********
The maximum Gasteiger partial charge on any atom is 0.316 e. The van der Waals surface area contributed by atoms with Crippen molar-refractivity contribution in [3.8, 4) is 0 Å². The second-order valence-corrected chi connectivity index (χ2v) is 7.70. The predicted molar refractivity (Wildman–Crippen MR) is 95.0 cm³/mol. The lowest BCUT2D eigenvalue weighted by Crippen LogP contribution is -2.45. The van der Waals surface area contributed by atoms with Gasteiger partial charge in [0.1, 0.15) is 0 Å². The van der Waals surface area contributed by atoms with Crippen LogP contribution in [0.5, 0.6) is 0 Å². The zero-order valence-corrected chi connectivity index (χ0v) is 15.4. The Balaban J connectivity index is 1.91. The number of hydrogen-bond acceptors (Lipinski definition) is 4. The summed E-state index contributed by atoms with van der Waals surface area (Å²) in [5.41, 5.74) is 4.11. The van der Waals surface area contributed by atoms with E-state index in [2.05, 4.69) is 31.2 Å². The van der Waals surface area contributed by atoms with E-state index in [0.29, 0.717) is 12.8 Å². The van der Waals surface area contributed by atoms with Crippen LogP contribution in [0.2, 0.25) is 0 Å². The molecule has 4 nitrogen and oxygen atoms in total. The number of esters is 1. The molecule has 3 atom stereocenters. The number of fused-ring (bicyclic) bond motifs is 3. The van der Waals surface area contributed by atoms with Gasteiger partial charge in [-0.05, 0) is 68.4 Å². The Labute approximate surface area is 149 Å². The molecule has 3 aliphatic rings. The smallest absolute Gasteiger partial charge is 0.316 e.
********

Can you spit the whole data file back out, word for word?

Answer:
The maximum Gasteiger partial charge on any atom is 0.316 e. The van der Waals surface area contributed by atoms with Crippen molar-refractivity contribution in [3.8, 4) is 0 Å². The second-order valence-corrected chi connectivity index (χ2v) is 7.70. The predicted molar refractivity (Wildman–Crippen MR) is 95.0 cm³/mol. The lowest BCUT2D eigenvalue weighted by Crippen LogP contribution is -2.45. The van der Waals surface area contributed by atoms with Gasteiger partial charge in [0.1, 0.15) is 0 Å². The van der Waals surface area contributed by atoms with Crippen LogP contribution in [0.5, 0.6) is 0 Å². The zero-order valence-corrected chi connectivity index (χ0v) is 15.4. The Balaban J connectivity index is 1.91. The number of hydrogen-bond acceptors (Lipinski definition) is 4. The summed E-state index contributed by atoms with van der Waals surface area (Å²) in [5.41, 5.74) is 4.11. The van der Waals surface area contributed by atoms with E-state index in [2.05, 4.69) is 31.2 Å². The van der Waals surface area contributed by atoms with E-state index in [0.29, 0.717) is 12.8 Å². The van der Waals surface area contributed by atoms with Crippen LogP contribution in [0.2, 0.25) is 0 Å². The molecule has 4 nitrogen and oxygen atoms in total. The number of esters is 1. The molecule has 3 atom stereocenters. The number of fused-ring (bicyclic) bond motifs is 3. The van der Waals surface area contributed by atoms with Gasteiger partial charge in [-0.05, 0) is 68.4 Å². The Labute approximate surface area is 149 Å². The molecule has 3 aliphatic rings. The smallest absolute Gasteiger partial charge is 0.316 e.